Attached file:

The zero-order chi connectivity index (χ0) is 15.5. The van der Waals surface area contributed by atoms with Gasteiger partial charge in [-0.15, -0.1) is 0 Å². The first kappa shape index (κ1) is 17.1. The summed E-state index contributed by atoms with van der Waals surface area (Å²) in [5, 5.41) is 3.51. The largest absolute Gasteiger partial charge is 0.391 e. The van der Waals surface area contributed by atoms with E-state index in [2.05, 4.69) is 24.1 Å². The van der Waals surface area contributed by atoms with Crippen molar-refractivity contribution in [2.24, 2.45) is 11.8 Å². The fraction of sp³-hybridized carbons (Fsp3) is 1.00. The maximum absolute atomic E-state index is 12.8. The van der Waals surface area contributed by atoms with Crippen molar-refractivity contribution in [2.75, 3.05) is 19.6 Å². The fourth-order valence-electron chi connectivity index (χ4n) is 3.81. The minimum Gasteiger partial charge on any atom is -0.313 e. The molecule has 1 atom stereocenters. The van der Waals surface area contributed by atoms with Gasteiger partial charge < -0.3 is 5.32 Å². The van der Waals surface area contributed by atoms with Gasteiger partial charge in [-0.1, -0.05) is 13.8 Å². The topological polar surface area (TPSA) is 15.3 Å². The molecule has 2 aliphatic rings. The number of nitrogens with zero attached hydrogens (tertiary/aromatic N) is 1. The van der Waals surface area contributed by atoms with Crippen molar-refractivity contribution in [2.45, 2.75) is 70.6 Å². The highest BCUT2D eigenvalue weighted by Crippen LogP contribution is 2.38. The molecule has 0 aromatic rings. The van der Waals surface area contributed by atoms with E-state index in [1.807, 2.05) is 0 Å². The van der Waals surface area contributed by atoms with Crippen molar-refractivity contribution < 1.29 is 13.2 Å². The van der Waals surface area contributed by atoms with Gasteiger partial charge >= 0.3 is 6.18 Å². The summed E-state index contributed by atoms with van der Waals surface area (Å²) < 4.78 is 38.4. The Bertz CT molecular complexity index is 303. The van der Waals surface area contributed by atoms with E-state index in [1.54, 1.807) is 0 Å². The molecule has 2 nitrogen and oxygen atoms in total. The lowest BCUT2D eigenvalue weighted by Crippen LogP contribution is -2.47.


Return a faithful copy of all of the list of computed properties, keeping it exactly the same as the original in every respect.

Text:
The zero-order chi connectivity index (χ0) is 15.5. The van der Waals surface area contributed by atoms with Gasteiger partial charge in [-0.15, -0.1) is 0 Å². The first kappa shape index (κ1) is 17.1. The summed E-state index contributed by atoms with van der Waals surface area (Å²) in [5, 5.41) is 3.51. The largest absolute Gasteiger partial charge is 0.391 e. The van der Waals surface area contributed by atoms with E-state index in [2.05, 4.69) is 24.1 Å². The van der Waals surface area contributed by atoms with Crippen molar-refractivity contribution in [2.24, 2.45) is 11.8 Å². The fraction of sp³-hybridized carbons (Fsp3) is 1.00. The maximum absolute atomic E-state index is 12.8. The van der Waals surface area contributed by atoms with Crippen molar-refractivity contribution in [2.75, 3.05) is 19.6 Å². The fourth-order valence-electron chi connectivity index (χ4n) is 3.81. The minimum Gasteiger partial charge on any atom is -0.313 e. The molecule has 1 atom stereocenters. The van der Waals surface area contributed by atoms with Gasteiger partial charge < -0.3 is 5.32 Å². The van der Waals surface area contributed by atoms with Gasteiger partial charge in [-0.1, -0.05) is 13.8 Å². The topological polar surface area (TPSA) is 15.3 Å². The molecule has 2 aliphatic rings. The number of nitrogens with zero attached hydrogens (tertiary/aromatic N) is 1. The van der Waals surface area contributed by atoms with Crippen molar-refractivity contribution in [2.45, 2.75) is 70.6 Å². The highest BCUT2D eigenvalue weighted by Crippen LogP contribution is 2.38. The molecule has 0 aromatic rings. The van der Waals surface area contributed by atoms with E-state index in [1.807, 2.05) is 0 Å². The van der Waals surface area contributed by atoms with Crippen molar-refractivity contribution < 1.29 is 13.2 Å². The van der Waals surface area contributed by atoms with Gasteiger partial charge >= 0.3 is 6.18 Å². The summed E-state index contributed by atoms with van der Waals surface area (Å²) < 4.78 is 38.4. The Bertz CT molecular complexity index is 303. The van der Waals surface area contributed by atoms with E-state index in [1.54, 1.807) is 0 Å². The molecule has 2 nitrogen and oxygen atoms in total. The lowest BCUT2D eigenvalue weighted by Crippen LogP contribution is -2.47.